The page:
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Galileo Galilee

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Q: Which famous astronomer observed Venus and Jupiter and supported Copernicus' theory of a heliocentric solar system?
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The heliocentric system gained support when galieo observed that?

the phases of Venus could only be explained by it orbiting the Sun, not Earth as in the geocentric model. This observation provided evidence that supported the heliocentric system proposed by Copernicus.


Do The observed phases of Venus supported the heliocentric system?

The phases of Venus are well supported by the heliocentric system, but they are also supported very well by the previous geocentric system. All you need for Venus to have phases is that Venus should pass between Earth and Sun. That happens in both the heliocentric system and the geocentric system.


What did Galileo observe to Mae him conclude that your solar system was heliocentric?

Galileo observed the phases of Venus, which could only be explained if Venus orbited the Sun and not Earth. This observation supported the heliocentric model proposed by Copernicus.


What did Galileo see when he observed Venus through his telescope?

Galileo observed phases of Venus, which were only possible if Venus orbited the Sun and not Earth, supporting the heliocentric model of the solar system proposed by Copernicus. This observation was a key piece of evidence in favor of the heliocentric theory.


Do the observed phases of Venus support the heliocentric system?

The phases of Venus are well supported by the heliocentric system, but they are also supported very well by the previous geocentric system. All you need for Venus to have phases is that Venus should pass between Earth and Sun. That happens in both the heliocentric system and the geocentric system.


How did Galileo and observation of Venus support the heliocentric?

Galileo's observations with his telescope supported the concept of heliocentricism. He noted that the satellites of Jupiter and Venus, based on their range of phases, did not match geocentricism supported by Ptolemy. He noted that based on these findings, that the Heliocentric theory was correct.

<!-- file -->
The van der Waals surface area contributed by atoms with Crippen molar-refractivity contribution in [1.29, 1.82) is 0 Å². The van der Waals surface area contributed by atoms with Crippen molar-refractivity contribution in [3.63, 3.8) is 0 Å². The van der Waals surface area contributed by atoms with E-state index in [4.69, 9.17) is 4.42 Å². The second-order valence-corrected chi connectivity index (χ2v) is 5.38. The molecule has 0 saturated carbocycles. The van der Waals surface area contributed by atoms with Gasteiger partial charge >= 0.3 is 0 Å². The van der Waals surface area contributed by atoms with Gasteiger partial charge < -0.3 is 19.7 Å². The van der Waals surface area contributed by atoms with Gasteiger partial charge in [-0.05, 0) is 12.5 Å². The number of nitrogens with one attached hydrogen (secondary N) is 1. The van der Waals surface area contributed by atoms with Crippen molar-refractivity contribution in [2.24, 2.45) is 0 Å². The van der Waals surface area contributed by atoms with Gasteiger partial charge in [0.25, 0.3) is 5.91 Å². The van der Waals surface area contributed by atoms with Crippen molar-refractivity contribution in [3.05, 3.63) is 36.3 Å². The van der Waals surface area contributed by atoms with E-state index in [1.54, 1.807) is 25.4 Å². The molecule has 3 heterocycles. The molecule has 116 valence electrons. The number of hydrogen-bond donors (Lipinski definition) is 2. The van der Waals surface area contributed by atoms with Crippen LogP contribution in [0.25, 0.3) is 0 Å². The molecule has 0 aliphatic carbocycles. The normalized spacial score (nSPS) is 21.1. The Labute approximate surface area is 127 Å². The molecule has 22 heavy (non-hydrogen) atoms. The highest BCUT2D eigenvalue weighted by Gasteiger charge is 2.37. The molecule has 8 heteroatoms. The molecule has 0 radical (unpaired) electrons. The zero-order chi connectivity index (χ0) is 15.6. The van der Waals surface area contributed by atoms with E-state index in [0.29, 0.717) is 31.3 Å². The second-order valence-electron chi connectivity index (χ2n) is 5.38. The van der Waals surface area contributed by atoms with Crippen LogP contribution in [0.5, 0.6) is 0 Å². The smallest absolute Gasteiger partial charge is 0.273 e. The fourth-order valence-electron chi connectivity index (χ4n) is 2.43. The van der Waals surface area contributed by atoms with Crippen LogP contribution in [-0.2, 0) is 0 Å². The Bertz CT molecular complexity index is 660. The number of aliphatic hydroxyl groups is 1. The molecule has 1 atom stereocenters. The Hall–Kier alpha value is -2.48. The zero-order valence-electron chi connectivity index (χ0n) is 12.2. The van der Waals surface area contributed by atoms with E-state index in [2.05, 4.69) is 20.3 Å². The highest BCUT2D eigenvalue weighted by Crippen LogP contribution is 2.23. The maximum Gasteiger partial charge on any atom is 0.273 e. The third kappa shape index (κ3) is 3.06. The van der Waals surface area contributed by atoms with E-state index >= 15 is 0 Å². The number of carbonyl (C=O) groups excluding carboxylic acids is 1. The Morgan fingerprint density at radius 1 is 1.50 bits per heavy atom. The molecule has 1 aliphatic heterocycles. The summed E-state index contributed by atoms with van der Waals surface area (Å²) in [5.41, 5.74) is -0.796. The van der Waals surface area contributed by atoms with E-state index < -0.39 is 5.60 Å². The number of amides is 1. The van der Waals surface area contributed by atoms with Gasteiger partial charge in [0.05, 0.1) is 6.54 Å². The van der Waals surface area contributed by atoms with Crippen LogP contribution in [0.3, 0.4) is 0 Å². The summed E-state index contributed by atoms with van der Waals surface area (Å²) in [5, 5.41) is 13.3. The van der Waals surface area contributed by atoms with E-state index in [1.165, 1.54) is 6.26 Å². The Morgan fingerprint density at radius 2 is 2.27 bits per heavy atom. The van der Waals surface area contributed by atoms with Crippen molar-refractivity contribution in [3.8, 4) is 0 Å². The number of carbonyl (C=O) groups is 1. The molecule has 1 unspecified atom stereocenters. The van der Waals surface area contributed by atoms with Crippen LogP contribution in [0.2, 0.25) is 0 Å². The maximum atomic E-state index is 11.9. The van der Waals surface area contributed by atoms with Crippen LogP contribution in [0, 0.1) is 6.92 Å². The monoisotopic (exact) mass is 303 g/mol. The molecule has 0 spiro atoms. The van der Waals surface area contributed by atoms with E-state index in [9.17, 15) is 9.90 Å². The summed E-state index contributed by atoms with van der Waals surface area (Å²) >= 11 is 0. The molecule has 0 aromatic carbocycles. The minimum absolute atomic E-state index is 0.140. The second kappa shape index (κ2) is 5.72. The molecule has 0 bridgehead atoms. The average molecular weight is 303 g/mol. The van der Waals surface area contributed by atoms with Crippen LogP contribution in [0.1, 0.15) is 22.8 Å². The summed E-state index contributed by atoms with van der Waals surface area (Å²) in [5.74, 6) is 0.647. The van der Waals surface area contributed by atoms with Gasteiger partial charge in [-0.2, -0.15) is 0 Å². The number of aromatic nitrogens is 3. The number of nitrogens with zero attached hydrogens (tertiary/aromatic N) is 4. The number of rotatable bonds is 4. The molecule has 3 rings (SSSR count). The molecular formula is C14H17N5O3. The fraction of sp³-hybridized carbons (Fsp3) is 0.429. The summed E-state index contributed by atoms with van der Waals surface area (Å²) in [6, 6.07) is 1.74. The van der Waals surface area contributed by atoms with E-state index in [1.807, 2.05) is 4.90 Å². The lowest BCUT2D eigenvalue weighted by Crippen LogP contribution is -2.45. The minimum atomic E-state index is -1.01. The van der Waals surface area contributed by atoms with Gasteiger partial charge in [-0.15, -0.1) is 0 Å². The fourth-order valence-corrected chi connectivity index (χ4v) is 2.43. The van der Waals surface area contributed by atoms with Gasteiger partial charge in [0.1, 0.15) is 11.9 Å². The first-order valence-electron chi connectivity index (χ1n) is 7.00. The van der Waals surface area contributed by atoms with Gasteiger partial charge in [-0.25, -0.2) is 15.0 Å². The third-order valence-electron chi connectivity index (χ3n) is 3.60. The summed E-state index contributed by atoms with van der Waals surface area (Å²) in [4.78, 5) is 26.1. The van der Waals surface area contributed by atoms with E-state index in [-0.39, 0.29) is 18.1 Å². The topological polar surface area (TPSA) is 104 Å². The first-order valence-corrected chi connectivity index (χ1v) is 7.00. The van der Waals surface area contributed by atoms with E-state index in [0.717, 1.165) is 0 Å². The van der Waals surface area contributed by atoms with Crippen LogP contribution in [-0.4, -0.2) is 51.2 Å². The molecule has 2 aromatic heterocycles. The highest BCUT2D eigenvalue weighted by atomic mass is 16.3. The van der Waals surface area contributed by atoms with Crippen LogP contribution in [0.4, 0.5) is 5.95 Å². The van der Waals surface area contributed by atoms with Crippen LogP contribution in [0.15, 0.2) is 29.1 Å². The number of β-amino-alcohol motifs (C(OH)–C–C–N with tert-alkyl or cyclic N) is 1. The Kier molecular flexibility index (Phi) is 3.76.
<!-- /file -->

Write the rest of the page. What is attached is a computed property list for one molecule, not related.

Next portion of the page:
When did Galileo discover the craters in the moon?

Galileo Galilei discovered the craters on the Moon in 1609, when he observed them through a telescope he had developed. This observation played a crucial role in supporting the heliocentric model of the solar system proposed by Copernicus.


When comparing the cosmology of Copernicus with Ptolemy Copernicus had provided a far explanation for all the celestial motions?

Copernicus proposed a heliocentric model of the solar system where planets revolve around the Sun, providing a simpler and more accurate explanation for celestial motions compared to Ptolemy's geocentric model where planets were believed to orbit the Earth. Copernicus' model was more consistent with observed planetary movements and laid the foundation for modern astronomy.


Who was the famous astronomer who observed Venus and Jupiter?

Seventeenth-century astronomer Galileo Galilei.


What caused Copernicus to challenge aristotles theories of planetary motion?

Copernicus challenged Aristotle's theories of planetary motion due to observations that didn't align with the geocentric model, particularly the retrograde motion of planets. Through his own observations and mathematical calculations, Copernicus proposed a heliocentric model where the Earth and other planets revolve around the Sun, providing a simpler explanation for the observed phenomena in the sky.


Who does said that the sun is in the middle of solar system?

Nicolaus Copernicus proposed the theory that the Sun is at the center of the solar system in his work "De revolutionibus orbium coelestium" (On the Revolutions of the Celestial Spheres) in the 16th century. This heliocentric model replaced the geocentric model, which had Earth at the center of the universe.


Why is Copernicus' model much simpler than Ptolemy's?

Copernicus' model is simpler than Ptolemy's because it places the sun at the center of the solar system, with planets orbiting around it in nearly circular paths. This heliocentric model eliminates the need for complex epicycles, which Ptolemy used in his geocentric model to explain the retrograde motion of planets. Copernicus's model also provides a more elegant explanation for the observed movements of celestial bodies.